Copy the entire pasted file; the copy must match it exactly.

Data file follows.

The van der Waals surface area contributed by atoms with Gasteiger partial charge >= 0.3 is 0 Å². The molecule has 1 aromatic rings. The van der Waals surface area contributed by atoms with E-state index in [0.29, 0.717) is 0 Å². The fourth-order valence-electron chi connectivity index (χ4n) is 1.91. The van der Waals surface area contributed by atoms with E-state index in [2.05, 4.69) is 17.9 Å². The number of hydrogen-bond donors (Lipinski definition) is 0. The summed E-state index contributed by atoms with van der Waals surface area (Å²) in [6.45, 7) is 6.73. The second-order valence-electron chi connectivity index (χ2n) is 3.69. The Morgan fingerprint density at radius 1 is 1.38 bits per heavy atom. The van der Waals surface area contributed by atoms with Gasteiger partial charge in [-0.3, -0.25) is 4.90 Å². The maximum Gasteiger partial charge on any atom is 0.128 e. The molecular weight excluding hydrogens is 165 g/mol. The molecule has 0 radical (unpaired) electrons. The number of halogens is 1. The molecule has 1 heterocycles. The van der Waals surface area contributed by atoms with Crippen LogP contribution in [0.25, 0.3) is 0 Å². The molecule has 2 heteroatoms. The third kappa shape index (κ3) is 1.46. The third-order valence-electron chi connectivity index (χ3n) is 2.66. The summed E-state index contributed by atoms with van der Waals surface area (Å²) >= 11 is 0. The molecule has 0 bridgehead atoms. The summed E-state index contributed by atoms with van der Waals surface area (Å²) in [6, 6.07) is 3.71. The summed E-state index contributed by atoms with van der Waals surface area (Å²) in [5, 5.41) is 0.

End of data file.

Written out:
The van der Waals surface area contributed by atoms with Gasteiger partial charge >= 0.3 is 0 Å². The molecule has 1 aromatic rings. The van der Waals surface area contributed by atoms with E-state index in [0.29, 0.717) is 0 Å². The fourth-order valence-electron chi connectivity index (χ4n) is 1.91. The van der Waals surface area contributed by atoms with E-state index in [2.05, 4.69) is 17.9 Å². The number of hydrogen-bond donors (Lipinski definition) is 0. The summed E-state index contributed by atoms with van der Waals surface area (Å²) in [6.45, 7) is 6.73. The second-order valence-electron chi connectivity index (χ2n) is 3.69. The Morgan fingerprint density at radius 1 is 1.38 bits per heavy atom. The van der Waals surface area contributed by atoms with Gasteiger partial charge in [-0.3, -0.25) is 4.90 Å². The maximum Gasteiger partial charge on any atom is 0.128 e. The molecular weight excluding hydrogens is 165 g/mol. The molecule has 0 radical (unpaired) electrons. The number of halogens is 1. The molecule has 1 heterocycles. The van der Waals surface area contributed by atoms with Crippen LogP contribution in [0.25, 0.3) is 0 Å². The molecule has 2 heteroatoms. The third kappa shape index (κ3) is 1.46. The third-order valence-electron chi connectivity index (χ3n) is 2.66. The summed E-state index contributed by atoms with van der Waals surface area (Å²) >= 11 is 0. The molecule has 0 bridgehead atoms. The summed E-state index contributed by atoms with van der Waals surface area (Å²) in [6, 6.07) is 3.71. The summed E-state index contributed by atoms with van der Waals surface area (Å²) in [5, 5.41) is 0.